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7 elevens venture arm invests in a coffee start up to help with fresh products. Aivars Lode avantce
7-Eleven takes a big gulp of venture capital
7-11 is getting into the venture capital game alongside such players as Google Ventures and Intel Capital. Bloomberg
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The UpTake: Look for the corner store to get more innovative now that 7-Eleven is working with startups as a venture capitalist.
Quick, when you think 7-Eleven, what do you think? Big Gulps? Slurpees? How about venture capital?
That's right, the corner convenience store company has gotten into the venture capital game alongside such corporate players as Google Venturesand Intel Capital.
Called 7-Ventures and led by a long-time business development executive with the company, Raja Doddala, the new venture arm for the company is focused on startups in the retail and food spaces.
"One of the ways we think we want to develop new products… is to invest," Doddala told me this afternoon. "The purpose is to really learn about new products and services by investing in these companies."
7-Ventures isn't the only recent initiative for 7-Eleven, which has its U.S. headquarters in Dallas. The company is on an aggressive expansion kick that could take it to 30,000 stores in North America from 8,500 stores today.
Doddala said that as his company expands, the focus at stores and in the corporate suite is on 7-Eleven's own initiatives, while his group can bring in the knowledge and energy gleaned from startups.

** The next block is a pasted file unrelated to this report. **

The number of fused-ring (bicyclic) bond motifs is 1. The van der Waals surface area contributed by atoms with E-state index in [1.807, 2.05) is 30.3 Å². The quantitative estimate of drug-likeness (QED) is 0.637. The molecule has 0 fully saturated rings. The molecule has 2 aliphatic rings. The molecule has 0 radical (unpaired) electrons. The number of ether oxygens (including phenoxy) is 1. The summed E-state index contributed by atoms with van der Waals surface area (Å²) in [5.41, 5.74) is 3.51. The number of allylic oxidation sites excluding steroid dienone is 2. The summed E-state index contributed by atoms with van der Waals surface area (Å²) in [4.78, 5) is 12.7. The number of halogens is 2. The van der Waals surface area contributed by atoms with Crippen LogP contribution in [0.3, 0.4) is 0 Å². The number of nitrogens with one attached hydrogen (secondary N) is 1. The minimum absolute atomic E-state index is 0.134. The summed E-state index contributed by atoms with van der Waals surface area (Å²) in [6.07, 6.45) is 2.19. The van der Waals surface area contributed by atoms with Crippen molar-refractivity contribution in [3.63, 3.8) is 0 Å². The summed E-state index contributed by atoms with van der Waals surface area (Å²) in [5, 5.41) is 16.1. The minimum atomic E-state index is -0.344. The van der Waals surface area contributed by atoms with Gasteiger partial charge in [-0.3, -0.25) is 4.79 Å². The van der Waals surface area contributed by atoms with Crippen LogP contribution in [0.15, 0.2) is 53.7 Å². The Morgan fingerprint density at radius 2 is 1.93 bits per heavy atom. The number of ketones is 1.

"One of the reasons that we set up a different organization is that we can make these decisions more rapidly," he said.
For the startups, 7-Ventures has a certain appeal as an investor. The firm brings deep knowledge of how customers shop. And then there's its vast network of stores, which can be a great testing ground for startup ideas.
"The most obvious benefit is as a testing ground," he said.
So far, 7-Ventures has invested in two companies, an unnamed coffee startup that could help 7-Eleven improve its fresh food and beverage service but that Doddala wouldn't give details about, and, today, Belly, a Chicago customer loyalty marketing platform.
Doddala said Primack the Belly investment gives 7-Eleven an opportunity to learn how loyalty networks work.
"It allows us to learn more how the network effects can drive traffic and engagement at our stores," he said.
And there's a big difference between 7-Eleven's venture capital arm and even the other corporate players in the VC space. 7-Ventures isn't necessarily looking to make money from its deals.
"Obviously we want to make money on these deals but that is not the primary goal," he said. "To learn…that's the motivation."